Shifting weather patterns threaten food production. From the increasing concentrations of greenhouse gases, such as carbon dioxide, in the earth’s atmosphere to the rising sea levels. greenhouse gases have caused the earth’s climatic system to retain more energy resulting in extreme weather there by increasing wildfires. They also contribute to air pollution which in turn causes a disruption in food production and supply. The rapidly rising sea levels cause soil erosion, flooding, soil contamination with salt and loss of habitat of aquatic animals and plant. The high levels of salt in agricultural soil or irrigation water have made it difficult for salt sensitive plants and crops to absorb water and necessary nutrients resulting in suppression of growth and reduced yields.
Farmers in developing countries are vulnerable to climate change as a result of their over dependence on rain-fed agriculture, poor technology and high levels of poverty. The effects of climate change affect farmers’ ability to grow crops and keep livestock thus threatening food security. Extreme conditions such as floods and droughts change growing seasons and limit the availability of water leading to reduced productivity. However, despite these conditions and the fact that soil erosion has reduced the amount of land available for agriculture, farmers are under pressure to conserve water and use fewer agricultural inputs during production.
In Kenya, semi-arid areas are in danger of becoming arid and the arid areas have become drier such that no agricultural practices are taking place. Therefore, in order for farmers to meet the rising demand for food, they must adapt to the changes affecting their production and at the same time look for ways to mitigate these changes inclusive of the greenhouse gas emissions contributed by their agricultural practices. Adapting to climate change and adopting climate-smart practices will enable farmers and the general population thrive in the face of a changing climate.
How farmers can adopt to climate change
Strengthening flexibility should be the first step in tackling climate change since it involves the adoption of practices that will enable people to protect their livelihoods, in this case agriculture being the livelihood. It also involves ensuring food security by changing consumption patterns.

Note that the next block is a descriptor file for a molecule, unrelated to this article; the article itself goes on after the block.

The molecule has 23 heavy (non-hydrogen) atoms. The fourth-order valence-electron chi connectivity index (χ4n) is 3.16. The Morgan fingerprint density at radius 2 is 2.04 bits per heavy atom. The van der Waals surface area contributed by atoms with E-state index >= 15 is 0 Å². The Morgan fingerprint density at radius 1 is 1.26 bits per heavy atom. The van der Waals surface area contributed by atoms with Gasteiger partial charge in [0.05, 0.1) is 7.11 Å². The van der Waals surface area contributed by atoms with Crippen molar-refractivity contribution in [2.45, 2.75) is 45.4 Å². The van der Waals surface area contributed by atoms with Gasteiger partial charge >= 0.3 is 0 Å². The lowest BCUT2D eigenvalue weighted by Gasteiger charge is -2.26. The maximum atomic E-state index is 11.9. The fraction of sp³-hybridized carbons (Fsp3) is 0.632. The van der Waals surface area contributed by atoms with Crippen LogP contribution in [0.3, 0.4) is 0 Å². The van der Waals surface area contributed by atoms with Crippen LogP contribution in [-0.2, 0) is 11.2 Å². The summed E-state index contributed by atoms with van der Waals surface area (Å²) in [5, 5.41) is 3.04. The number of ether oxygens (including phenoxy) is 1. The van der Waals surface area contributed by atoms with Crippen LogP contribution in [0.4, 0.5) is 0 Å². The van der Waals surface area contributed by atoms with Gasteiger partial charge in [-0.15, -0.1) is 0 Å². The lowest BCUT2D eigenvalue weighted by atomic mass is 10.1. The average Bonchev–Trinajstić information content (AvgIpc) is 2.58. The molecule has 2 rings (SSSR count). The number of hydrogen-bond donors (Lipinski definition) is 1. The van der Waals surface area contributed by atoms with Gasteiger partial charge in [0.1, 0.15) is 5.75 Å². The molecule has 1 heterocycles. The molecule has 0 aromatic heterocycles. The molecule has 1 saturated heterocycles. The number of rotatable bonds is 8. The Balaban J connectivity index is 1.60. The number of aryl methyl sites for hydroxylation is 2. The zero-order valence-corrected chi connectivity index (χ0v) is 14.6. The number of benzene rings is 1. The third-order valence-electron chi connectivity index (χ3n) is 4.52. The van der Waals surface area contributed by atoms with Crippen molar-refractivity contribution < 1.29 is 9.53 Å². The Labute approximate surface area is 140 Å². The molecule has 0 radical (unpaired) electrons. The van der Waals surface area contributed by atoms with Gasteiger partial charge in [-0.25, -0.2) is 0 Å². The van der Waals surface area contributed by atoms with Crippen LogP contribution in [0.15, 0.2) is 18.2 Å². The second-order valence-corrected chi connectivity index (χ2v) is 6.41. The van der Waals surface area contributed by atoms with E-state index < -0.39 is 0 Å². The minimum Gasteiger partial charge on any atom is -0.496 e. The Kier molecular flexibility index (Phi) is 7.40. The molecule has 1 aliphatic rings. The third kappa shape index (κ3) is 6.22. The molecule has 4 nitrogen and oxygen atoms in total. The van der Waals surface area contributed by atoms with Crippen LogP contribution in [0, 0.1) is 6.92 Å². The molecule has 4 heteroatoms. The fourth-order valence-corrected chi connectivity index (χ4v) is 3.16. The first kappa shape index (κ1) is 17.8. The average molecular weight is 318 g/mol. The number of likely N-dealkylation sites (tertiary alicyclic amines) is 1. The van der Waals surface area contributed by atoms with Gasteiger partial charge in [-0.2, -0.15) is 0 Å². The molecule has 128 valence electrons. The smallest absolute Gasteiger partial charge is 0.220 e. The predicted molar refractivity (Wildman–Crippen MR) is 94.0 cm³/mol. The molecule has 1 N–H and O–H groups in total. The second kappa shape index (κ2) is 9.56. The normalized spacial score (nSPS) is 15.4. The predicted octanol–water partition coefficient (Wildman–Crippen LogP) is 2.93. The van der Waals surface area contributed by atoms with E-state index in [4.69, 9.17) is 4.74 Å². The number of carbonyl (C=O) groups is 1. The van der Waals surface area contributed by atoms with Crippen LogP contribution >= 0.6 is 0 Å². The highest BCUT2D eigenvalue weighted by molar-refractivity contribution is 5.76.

Reducing concentrated carbon dioxide from the atmosphere is a way of mitigating climate change. Studies have shown that vegetation and oceans can sink carbon dioxide. Growing trees on farms will aid in sinking carbon during the growing season into the soil where they are stored. Conservation tillage also increases carbon storage in the soil. Carbon in the soil increases soil quality. Oceans are also effective in absorbing carbon dioxide put in the air by people. More carbon in the soil and oceans means less atmospheric carbon.
Ecosystems play an important role in helping people adapt to climate change. Protecting the ecosystems by ending practices such as deforestation and restoring habitats can reduce the negative effects of climate change. Well protected forests reduce the risk of destructive wildfires which are large contributors of greenhouse gas emissions. Water bodies are a source of water during drought and plants growing in coastal saline like mangroves provide natural flood defenses.
Early warning system is a crucial tool that can be used to adapt to climate change. It should be accompanied by dissemination of reliable information and monitoring farmers. Being aware of the impacts of climate change on their production does not imply that farmers are also aware of climate-smart practices they can adopt. The high levels of poverty also limit their means to adopt these practices instead increasing their vulnerability to climate change. Solutions to these limitations will lead to the inclusion of even farmers from marginalized areas in tackling climate change.
Additionally, there is the need of extensive research on averting the catastrophes brought about by climate change especially food security. This research will aid in addressing any gaps and in designing policies that will be used to tackle climate change and enable people to transition to a low-carbon sustainable future.
By Kevin Koech – The Anglican Development Service – Central Rift
The Sustainable Diets for All Programme seeks to improve the national and local food systems in order to achieve a more sustainable, affordable, healthy, nutritious and affordable foods for low-income earners. The programme focuses on citizen participation, lobby and advocacy (influencing policies and practices of market and government actors) and strengthening of advocacy capacities of civil society actors in implementing countries.
In Kenya, Hivos is working with Building Eastern Africa Community Network (BEACON) as the implementing partner. BEACON is a network of organizations championing sustainable resource management, resilient livelihood systems, governance and economic justice. The Anglican Development Service – Central Rift (ADS – Central Rift) is part of the BEACON network